Ronald Reagan's widow Nancy laid a wreath for her husband Sunday on the 100th anniversary of his birthday, in an emotional celebration of the former US president's life.
Making a rare public appearance, the former First Lady was given a standing ovation by supporters including ex-chief of staff James Baker and other Reagan administration members and aides.
"It brings back so many memories to see all of your faces," said the frail-looking 89-year-old, dressed in red on a sunny day at her husband's Presidential Library in Simi Valley, north of Los Angeles.
"I know that Ronny would be thrilled, and is thrilled to have all of you share in his 100th birthday," she added, speaking clearly after being helped by a Marine through the ceremony.
"It doesn't seem possible, but that's what it is," she added.
A 21-gun salute was fired and the Star Spangled Banner sung as thousands gathered for the centenary of the former California governor's birth on February 6, 1911.
Sunday's events also included a concert by the Beach Boys and others, an F-18 fly-past from the USS Ronald Reagan aircraft carrier, and the ribbon-cutting for a renovated museum in her husband's name.
The former First Lady rarely speaks now, although on Monday television channel KUED will air "The Role of a Lifetime," a program including an "intimate" interview with her by veteran broadcaster Judy Woodruff.
Inevitably, the centennial also reflected the political divisions in Washington with Tea Party favorite Sarah Palin using an opening speech at the event on Friday to declare America once again "at a crossroads."
"We are shackled with... tax rates and the overregulation... But get big government out of the way and there is no reason that we cannot win," she added.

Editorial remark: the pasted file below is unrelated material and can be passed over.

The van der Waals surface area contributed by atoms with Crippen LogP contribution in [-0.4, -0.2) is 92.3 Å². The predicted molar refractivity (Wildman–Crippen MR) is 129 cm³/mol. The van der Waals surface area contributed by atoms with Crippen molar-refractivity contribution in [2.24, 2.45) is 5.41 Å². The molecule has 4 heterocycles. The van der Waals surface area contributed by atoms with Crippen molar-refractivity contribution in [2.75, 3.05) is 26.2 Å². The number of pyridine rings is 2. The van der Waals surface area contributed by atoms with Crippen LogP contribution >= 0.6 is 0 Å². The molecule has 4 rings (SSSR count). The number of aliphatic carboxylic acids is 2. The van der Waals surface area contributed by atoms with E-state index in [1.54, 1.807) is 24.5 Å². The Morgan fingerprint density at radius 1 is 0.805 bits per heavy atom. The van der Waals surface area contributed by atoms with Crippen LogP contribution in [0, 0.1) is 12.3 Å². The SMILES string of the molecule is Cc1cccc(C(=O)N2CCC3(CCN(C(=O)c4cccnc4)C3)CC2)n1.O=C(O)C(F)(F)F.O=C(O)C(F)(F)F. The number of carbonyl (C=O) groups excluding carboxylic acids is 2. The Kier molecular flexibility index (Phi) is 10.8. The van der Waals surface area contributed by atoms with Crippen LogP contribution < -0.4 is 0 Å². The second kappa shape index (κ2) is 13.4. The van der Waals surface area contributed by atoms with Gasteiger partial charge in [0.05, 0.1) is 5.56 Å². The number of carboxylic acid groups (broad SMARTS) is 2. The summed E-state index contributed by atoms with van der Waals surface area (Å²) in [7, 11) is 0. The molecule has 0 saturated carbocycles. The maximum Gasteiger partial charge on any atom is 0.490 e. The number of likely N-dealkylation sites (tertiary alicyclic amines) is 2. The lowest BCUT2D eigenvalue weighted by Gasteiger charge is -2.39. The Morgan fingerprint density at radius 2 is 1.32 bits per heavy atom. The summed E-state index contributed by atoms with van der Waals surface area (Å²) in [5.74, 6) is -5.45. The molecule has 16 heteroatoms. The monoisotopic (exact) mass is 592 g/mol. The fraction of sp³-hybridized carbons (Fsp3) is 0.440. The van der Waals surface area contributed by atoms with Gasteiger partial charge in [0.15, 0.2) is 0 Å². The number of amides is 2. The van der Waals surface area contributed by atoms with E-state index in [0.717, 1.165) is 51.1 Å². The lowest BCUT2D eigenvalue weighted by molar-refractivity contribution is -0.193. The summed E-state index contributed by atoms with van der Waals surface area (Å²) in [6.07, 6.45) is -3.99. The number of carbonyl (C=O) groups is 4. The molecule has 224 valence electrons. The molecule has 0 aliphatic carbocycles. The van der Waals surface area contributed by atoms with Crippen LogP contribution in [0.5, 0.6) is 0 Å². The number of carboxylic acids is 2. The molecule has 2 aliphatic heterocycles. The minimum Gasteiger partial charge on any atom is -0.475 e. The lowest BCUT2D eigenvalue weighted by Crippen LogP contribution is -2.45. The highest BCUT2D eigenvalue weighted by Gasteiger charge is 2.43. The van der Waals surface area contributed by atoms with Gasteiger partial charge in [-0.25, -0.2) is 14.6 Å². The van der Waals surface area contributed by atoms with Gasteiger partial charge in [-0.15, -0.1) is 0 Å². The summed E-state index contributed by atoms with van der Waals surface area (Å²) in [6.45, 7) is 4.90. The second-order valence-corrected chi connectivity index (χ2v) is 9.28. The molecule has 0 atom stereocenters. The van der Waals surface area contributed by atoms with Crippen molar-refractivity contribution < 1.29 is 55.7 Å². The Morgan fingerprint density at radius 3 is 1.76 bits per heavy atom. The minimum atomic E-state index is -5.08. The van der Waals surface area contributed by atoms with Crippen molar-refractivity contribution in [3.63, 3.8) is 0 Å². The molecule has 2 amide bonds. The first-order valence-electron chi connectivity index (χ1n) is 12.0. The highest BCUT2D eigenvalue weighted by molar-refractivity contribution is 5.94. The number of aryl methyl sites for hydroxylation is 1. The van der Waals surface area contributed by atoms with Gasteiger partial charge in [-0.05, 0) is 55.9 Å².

President Barack Obama, in turn, marked the day with a commentary published by USA Today that reminded Americans that Reagan was broadminded enough to compromise on contentious issues like Social Security and tax cuts.
"He understood that while we may see the world differently, and hold different opinions about what's best for our country, the fact remains that we are all patriots who put the welfare of our fellow citizens above all else," he said.
Obama identified confidence and optimism as Reagan's most winning traits, and in doing so implicitly drew a parallel to the contemporary American scene.
"At a time when our nation was going through an extremely difficult period, with economic hardship at home and very real threats beyond our borders, it was this positive outlook, this sense of pride, that the American people needed more than anything," he said.
In Sunday's speeches, former secretary of state James Baker sounded a similar note as he reminisced about his former boss's mastery in reaching across the aisle to solve the nation's problems.
"Like Ronald Reagan, we should relearn, as citizens of a democracy, we have a right to voice our disagreements, but at the end of the day, we have to come together to solve problems, rather than to cynically rely on them for partisan advantage."
Reagan, he said, "was, very simply, a beautiful human being in body and in mind and in spirit, and everyone who knew him would agree with that statement."
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